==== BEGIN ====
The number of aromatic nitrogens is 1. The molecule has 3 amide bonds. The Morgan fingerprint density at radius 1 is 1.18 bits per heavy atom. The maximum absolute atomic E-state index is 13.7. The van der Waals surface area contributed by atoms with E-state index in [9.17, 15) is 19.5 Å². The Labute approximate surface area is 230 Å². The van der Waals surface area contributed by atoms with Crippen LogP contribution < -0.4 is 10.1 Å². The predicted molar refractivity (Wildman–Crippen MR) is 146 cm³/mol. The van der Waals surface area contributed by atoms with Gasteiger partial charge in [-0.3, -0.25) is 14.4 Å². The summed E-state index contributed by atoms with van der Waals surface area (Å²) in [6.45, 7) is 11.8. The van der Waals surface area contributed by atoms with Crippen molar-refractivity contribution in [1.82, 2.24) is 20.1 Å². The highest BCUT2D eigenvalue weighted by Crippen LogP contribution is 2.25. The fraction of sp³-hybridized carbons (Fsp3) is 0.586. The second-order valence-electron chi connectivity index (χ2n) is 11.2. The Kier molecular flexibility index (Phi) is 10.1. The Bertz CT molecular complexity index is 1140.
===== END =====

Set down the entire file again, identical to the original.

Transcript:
The number of aromatic nitrogens is 1. The molecule has 3 amide bonds. The Morgan fingerprint density at radius 1 is 1.18 bits per heavy atom. The maximum absolute atomic E-state index is 13.7. The van der Waals surface area contributed by atoms with E-state index in [9.17, 15) is 19.5 Å². The Labute approximate surface area is 230 Å². The van der Waals surface area contributed by atoms with Crippen LogP contribution < -0.4 is 10.1 Å². The predicted molar refractivity (Wildman–Crippen MR) is 146 cm³/mol. The van der Waals surface area contributed by atoms with Gasteiger partial charge in [-0.3, -0.25) is 14.4 Å². The summed E-state index contributed by atoms with van der Waals surface area (Å²) in [6.45, 7) is 11.8. The van der Waals surface area contributed by atoms with Crippen molar-refractivity contribution in [1.82, 2.24) is 20.1 Å². The highest BCUT2D eigenvalue weighted by Crippen LogP contribution is 2.25. The fraction of sp³-hybridized carbons (Fsp3) is 0.586. The second-order valence-electron chi connectivity index (χ2n) is 11.2. The Kier molecular flexibility index (Phi) is 10.1. The Bertz CT molecular complexity index is 1140.